By Nelson Manneh

On his 12th day of touring seven European countries, Ousman Sillah, the National Assembly Member (NAM) for Banjul North, told a gathering of Gambian and Belgian nationals in the city of Antwerp, that the Gambia is not a poor country; but rather her human and natural resource potentials, are yet to be harnessed by any Government, to address the development needs of the population.
The Banjul North parliamentarian made these among other remarks on Sunday, November 11th 2018, while addressing Gambians and friends of the Gambia including Belgian NGOs and investors who were invited to meet with him.

The Banjul North Lawmaker stressed that what is required in the relationship between Africa and Europe, is not dependence but solidarity and partnership; that half of the length of the river Gambia is fresh water with unquantifiable volumes of underground water which could be harnessed to develop agriculture, as well as the abundant sea resources for job creation, among others. He said the country has a huge potential for investments in these and others areas and invited investors to come forward for a win-win venture. The Banjul North NAM described the different forms of relations that can be forged between the two countries such as government to government, government to people and people to people; that partnerships and support should take this into account.
According to Sillah, what is required is strategic planning, focus and commitment on the part of the political leadership, to mobilize and commit resources and partners for investments in these sectors, in a win-win type of arrangement.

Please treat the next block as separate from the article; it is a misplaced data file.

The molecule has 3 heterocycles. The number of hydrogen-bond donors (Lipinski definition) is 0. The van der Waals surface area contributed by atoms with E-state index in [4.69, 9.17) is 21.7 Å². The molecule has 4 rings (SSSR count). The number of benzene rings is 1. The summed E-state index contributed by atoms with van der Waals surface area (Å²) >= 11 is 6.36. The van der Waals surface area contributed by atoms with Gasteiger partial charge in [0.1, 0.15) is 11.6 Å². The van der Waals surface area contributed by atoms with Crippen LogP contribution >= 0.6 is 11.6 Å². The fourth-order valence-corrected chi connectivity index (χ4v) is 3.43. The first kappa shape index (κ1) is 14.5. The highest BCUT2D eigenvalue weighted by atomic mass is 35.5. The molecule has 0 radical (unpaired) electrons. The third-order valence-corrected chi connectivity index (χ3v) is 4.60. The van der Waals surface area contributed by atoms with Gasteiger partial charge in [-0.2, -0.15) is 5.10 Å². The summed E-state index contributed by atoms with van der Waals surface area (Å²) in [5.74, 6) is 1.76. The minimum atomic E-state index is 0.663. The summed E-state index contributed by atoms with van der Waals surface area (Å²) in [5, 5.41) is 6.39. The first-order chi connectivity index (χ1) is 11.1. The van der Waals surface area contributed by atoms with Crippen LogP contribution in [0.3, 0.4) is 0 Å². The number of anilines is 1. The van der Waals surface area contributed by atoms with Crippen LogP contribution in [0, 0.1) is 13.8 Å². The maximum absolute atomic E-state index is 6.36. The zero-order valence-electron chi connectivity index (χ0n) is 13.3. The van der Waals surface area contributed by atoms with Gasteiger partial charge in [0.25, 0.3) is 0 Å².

He said the humanism and sense of solidarity that allows Europe to accommodate migrants whose labour is needed to develop their countries, should be sustained. He urged Belgian friends of the Gambia to continue propagating this. At some point, the Banjul North NAM was overwhelmed by emotion when he was describing the conditions in which he found Gambian migrants living and suffering in the Italy.
For Gambians in the diaspora, Sillah implored on them to take keen interest in the politics back home. He applauded the diaspora for the support they continue to give to their families back home, and described this support as critical in sustaining many families; that otherwise they would have been in the poverty trap that grips many people in the country. He noted the goodwill around the world which greeted the Gambia immediately after the change of government through elections for the first time, but which is now dissipating if not vanished altogether; that despite this hiccup, all is not lost for the country, as a committed leadership and a politically conscious population can always turn it around for the betterment of the people.

He advised Gambians in the diaspora to be concerned about each other, and promote their collective welfare irrespective of which party one supports or ethno-linguistic (tribe) grouping or religion one belongs to. He stressed the need for ‘One Gambia, One People, and One Nation.

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